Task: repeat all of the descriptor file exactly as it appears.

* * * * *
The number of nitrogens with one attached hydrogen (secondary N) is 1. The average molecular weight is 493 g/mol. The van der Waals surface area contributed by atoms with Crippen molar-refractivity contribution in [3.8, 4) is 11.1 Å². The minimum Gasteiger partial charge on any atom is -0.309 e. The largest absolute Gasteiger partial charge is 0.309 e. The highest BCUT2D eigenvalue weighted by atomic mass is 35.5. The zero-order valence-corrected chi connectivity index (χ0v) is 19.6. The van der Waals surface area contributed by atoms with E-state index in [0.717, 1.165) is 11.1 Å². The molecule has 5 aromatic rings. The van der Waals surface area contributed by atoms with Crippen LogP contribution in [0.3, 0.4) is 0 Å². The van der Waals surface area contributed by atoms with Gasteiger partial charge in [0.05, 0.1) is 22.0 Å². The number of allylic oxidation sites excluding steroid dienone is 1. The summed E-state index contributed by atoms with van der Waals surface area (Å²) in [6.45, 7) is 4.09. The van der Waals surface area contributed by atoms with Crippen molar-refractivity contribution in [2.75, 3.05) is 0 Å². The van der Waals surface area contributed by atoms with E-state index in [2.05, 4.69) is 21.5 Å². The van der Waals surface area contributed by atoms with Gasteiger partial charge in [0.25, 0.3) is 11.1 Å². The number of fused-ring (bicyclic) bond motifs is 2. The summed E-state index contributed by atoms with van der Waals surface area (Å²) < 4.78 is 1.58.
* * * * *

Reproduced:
The number of nitrogens with one attached hydrogen (secondary N) is 1. The average molecular weight is 493 g/mol. The van der Waals surface area contributed by atoms with Crippen molar-refractivity contribution in [3.8, 4) is 11.1 Å². The minimum Gasteiger partial charge on any atom is -0.309 e. The largest absolute Gasteiger partial charge is 0.309 e. The highest BCUT2D eigenvalue weighted by atomic mass is 35.5. The zero-order valence-corrected chi connectivity index (χ0v) is 19.6. The van der Waals surface area contributed by atoms with E-state index in [0.717, 1.165) is 11.1 Å². The molecule has 5 aromatic rings. The van der Waals surface area contributed by atoms with Crippen LogP contribution in [0.3, 0.4) is 0 Å². The van der Waals surface area contributed by atoms with Gasteiger partial charge in [0.05, 0.1) is 22.0 Å². The number of allylic oxidation sites excluding steroid dienone is 1. The summed E-state index contributed by atoms with van der Waals surface area (Å²) in [6.45, 7) is 4.09. The van der Waals surface area contributed by atoms with Crippen molar-refractivity contribution in [2.75, 3.05) is 0 Å². The van der Waals surface area contributed by atoms with E-state index in [2.05, 4.69) is 21.5 Å². The van der Waals surface area contributed by atoms with Gasteiger partial charge in [0.25, 0.3) is 11.1 Å². The number of fused-ring (bicyclic) bond motifs is 2. The summed E-state index contributed by atoms with van der Waals surface area (Å²) < 4.78 is 1.58.